“All of the qualities we cultivate in ourselves from our first overachieving moments in elementary school to our graduation from the best universities in the nation — confidence in our physical appearance, the ability to support ourselves, our cultured and well-read minds, the sterling pedigree of our schooling, our taste for healthy debate with our peers (both men and women) — actually won’t help us to find an equal partner. What it will do is make an “equal” man feel insecure, and what he will do with that insecurity is label us as “crazy.” And crazy people aren’t to be taken seriously — they’re to be medicated, dosed, tamed like “Kate,” the eponymous shrew — and made into the perfect wife. In essence, in order to participate in the ritual custom of marriage, we have to become shadows of our best selves. So when you say to me, Tracy McMillan, that I have to work around a “man’s fear and insecurity in order to get married,” I say to you, why aren’t you telling me that I should be going out to look for the men who wants a woman like me? (They do exist; some of them are my friends.) Instead of being told I need to medicate my “craziness” to pander to a man’s itty-bitty oh-so-witty ego, I want a man who is every bit my match, and is not scared off by that. I want a man who appreciates that I enjoy sex. I want a man who loves that I can fire back a sassy comment like Katharine Hepburn on one of her lazy days…

“All that I’m trying to say, ladies, is stop trying to frighten me; make me feel empowered. Speak to me like I can make my own decisions, and don’t demean the difficulties I may be having finding a guy who I think is worth my time and energy. Marriage is a rapidly-changing institution. Let’s discuss how it can be molded to fit our rising status, rather than trying to jam ourselves into some outdated ideal.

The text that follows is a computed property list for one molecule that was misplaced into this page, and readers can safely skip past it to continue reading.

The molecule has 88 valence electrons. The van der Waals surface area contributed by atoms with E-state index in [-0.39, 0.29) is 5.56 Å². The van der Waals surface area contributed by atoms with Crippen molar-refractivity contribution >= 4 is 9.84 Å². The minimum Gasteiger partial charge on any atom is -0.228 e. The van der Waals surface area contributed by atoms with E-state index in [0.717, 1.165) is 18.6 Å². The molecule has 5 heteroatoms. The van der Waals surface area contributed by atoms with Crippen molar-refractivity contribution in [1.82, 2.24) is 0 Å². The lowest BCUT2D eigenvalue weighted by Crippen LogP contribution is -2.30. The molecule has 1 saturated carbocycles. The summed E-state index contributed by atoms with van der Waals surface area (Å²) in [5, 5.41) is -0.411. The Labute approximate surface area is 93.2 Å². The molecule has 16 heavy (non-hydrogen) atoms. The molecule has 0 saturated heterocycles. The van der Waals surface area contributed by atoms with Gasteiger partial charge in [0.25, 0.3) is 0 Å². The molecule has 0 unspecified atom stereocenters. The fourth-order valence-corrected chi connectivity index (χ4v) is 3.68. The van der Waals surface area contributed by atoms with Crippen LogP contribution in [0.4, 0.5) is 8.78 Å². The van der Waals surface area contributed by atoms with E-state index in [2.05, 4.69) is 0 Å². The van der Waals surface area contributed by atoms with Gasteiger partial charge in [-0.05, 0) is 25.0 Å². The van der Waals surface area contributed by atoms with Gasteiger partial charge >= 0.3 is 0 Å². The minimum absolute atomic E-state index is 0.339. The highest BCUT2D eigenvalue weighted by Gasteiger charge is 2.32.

Read the full article here


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Filed under Feminist Rant, Femtastic Women, Low Brow, Magazine

New “factual” argument against promiscuity

Ross Douthat’s had a lovely little tidbit in the New York Times last week about the cost of promiscuity…on women. As Dothart says less sexual partners “increases the odds that [women’s] adult sexual lives will be a source of joy rather than sorrow.” His argument is notably reserved for women.

The facts come from a study showing women with increased sexual partners are decreasingly unhappy. However this fact doesn’t say if the connection is causation or correlation aka do women sleep with more people because they are unhappy or does sleeping with more people make one unhappy. Or ignoring both of these suggestions is there something about behind the sex such as finding a stable partner that increases happiness.